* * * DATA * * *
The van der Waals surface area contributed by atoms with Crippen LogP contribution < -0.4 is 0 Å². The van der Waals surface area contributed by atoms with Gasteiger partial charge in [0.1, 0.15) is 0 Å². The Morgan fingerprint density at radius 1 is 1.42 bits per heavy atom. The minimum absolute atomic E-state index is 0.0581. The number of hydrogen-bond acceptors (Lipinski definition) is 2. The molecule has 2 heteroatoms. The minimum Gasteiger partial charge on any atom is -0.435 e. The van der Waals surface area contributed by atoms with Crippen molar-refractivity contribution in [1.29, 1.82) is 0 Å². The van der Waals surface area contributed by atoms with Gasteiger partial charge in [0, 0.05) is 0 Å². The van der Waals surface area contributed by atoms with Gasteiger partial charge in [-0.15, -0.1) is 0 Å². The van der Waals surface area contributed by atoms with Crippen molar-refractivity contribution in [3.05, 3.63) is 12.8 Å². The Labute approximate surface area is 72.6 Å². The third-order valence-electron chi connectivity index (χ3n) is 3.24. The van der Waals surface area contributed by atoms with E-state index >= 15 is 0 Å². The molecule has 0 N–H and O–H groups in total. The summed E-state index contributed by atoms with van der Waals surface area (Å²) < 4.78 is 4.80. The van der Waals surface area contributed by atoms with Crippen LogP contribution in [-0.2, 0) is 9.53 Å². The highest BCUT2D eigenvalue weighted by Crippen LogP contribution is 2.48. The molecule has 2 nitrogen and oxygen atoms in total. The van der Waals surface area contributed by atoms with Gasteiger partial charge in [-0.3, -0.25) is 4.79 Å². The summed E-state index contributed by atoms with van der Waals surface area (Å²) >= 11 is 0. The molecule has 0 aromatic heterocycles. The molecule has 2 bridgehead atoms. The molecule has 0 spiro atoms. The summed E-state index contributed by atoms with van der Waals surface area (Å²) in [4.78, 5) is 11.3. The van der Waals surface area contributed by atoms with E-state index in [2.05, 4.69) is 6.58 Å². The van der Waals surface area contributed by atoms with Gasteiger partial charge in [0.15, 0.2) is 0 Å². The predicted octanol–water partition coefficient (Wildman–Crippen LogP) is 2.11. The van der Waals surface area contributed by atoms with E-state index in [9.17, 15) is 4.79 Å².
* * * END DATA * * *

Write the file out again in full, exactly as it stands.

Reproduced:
The van der Waals surface area contributed by atoms with Crippen LogP contribution < -0.4 is 0 Å². The van der Waals surface area contributed by atoms with Gasteiger partial charge in [0.1, 0.15) is 0 Å². The Morgan fingerprint density at radius 1 is 1.42 bits per heavy atom. The minimum absolute atomic E-state index is 0.0581. The number of hydrogen-bond acceptors (Lipinski definition) is 2. The molecule has 2 heteroatoms. The minimum Gasteiger partial charge on any atom is -0.435 e. The van der Waals surface area contributed by atoms with Crippen molar-refractivity contribution in [1.29, 1.82) is 0 Å². The van der Waals surface area contributed by atoms with Gasteiger partial charge in [0, 0.05) is 0 Å². The van der Waals surface area contributed by atoms with Gasteiger partial charge in [-0.15, -0.1) is 0 Å². The van der Waals surface area contributed by atoms with Crippen molar-refractivity contribution in [3.05, 3.63) is 12.8 Å². The Labute approximate surface area is 72.6 Å². The third-order valence-electron chi connectivity index (χ3n) is 3.24. The van der Waals surface area contributed by atoms with E-state index >= 15 is 0 Å². The molecule has 0 N–H and O–H groups in total. The summed E-state index contributed by atoms with van der Waals surface area (Å²) < 4.78 is 4.80. The van der Waals surface area contributed by atoms with Crippen LogP contribution in [-0.2, 0) is 9.53 Å². The highest BCUT2D eigenvalue weighted by Crippen LogP contribution is 2.48. The molecule has 2 nitrogen and oxygen atoms in total. The van der Waals surface area contributed by atoms with Gasteiger partial charge in [-0.3, -0.25) is 4.79 Å². The summed E-state index contributed by atoms with van der Waals surface area (Å²) >= 11 is 0. The molecule has 0 aromatic heterocycles. The molecule has 2 bridgehead atoms. The molecule has 0 spiro atoms. The summed E-state index contributed by atoms with van der Waals surface area (Å²) in [4.78, 5) is 11.3. The van der Waals surface area contributed by atoms with E-state index in [2.05, 4.69) is 6.58 Å². The van der Waals surface area contributed by atoms with Gasteiger partial charge in [0.15, 0.2) is 0 Å². The predicted octanol–water partition coefficient (Wildman–Crippen LogP) is 2.11. The van der Waals surface area contributed by atoms with E-state index in [9.17, 15) is 4.79 Å².